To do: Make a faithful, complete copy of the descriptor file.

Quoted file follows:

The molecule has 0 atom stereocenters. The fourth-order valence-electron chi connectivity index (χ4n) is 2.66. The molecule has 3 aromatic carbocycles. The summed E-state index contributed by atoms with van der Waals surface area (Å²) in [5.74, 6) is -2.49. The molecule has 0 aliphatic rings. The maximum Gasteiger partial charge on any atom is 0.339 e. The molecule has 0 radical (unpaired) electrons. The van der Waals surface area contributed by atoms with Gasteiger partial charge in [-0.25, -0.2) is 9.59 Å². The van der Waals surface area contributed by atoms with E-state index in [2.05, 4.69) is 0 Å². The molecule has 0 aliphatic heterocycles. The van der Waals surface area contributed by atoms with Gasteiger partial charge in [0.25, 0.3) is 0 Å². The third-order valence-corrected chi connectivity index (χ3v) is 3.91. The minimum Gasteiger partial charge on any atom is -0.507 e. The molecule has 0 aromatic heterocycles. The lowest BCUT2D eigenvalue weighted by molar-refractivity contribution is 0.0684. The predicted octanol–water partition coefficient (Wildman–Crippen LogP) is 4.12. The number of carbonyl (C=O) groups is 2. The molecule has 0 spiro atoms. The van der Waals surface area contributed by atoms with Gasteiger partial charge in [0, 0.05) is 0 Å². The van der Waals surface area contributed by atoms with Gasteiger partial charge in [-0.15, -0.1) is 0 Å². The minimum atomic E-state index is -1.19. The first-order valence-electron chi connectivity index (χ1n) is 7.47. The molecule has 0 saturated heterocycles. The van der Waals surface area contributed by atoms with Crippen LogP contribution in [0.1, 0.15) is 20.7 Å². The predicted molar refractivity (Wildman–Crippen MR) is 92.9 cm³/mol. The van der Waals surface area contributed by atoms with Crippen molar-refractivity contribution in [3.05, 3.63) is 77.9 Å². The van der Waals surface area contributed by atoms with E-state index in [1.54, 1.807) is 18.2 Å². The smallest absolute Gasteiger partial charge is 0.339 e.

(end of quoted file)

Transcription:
The molecule has 0 atom stereocenters. The fourth-order valence-electron chi connectivity index (χ4n) is 2.66. The molecule has 3 aromatic carbocycles. The summed E-state index contributed by atoms with van der Waals surface area (Å²) in [5.74, 6) is -2.49. The molecule has 0 aliphatic rings. The maximum Gasteiger partial charge on any atom is 0.339 e. The molecule has 0 radical (unpaired) electrons. The van der Waals surface area contributed by atoms with Gasteiger partial charge in [-0.25, -0.2) is 9.59 Å². The van der Waals surface area contributed by atoms with E-state index in [2.05, 4.69) is 0 Å². The molecule has 0 aliphatic heterocycles. The van der Waals surface area contributed by atoms with Gasteiger partial charge in [0.25, 0.3) is 0 Å². The third-order valence-corrected chi connectivity index (χ3v) is 3.91. The minimum Gasteiger partial charge on any atom is -0.507 e. The molecule has 0 aromatic heterocycles. The lowest BCUT2D eigenvalue weighted by molar-refractivity contribution is 0.0684. The predicted octanol–water partition coefficient (Wildman–Crippen LogP) is 4.12. The number of carbonyl (C=O) groups is 2. The molecule has 0 spiro atoms. The van der Waals surface area contributed by atoms with Gasteiger partial charge in [0, 0.05) is 0 Å². The van der Waals surface area contributed by atoms with Gasteiger partial charge in [-0.15, -0.1) is 0 Å². The minimum atomic E-state index is -1.19. The first-order valence-electron chi connectivity index (χ1n) is 7.47. The molecule has 0 saturated heterocycles. The van der Waals surface area contributed by atoms with Crippen LogP contribution in [0.1, 0.15) is 20.7 Å². The predicted molar refractivity (Wildman–Crippen MR) is 92.9 cm³/mol. The van der Waals surface area contributed by atoms with Crippen molar-refractivity contribution in [3.05, 3.63) is 77.9 Å². The van der Waals surface area contributed by atoms with E-state index in [1.54, 1.807) is 18.2 Å². The smallest absolute Gasteiger partial charge is 0.339 e.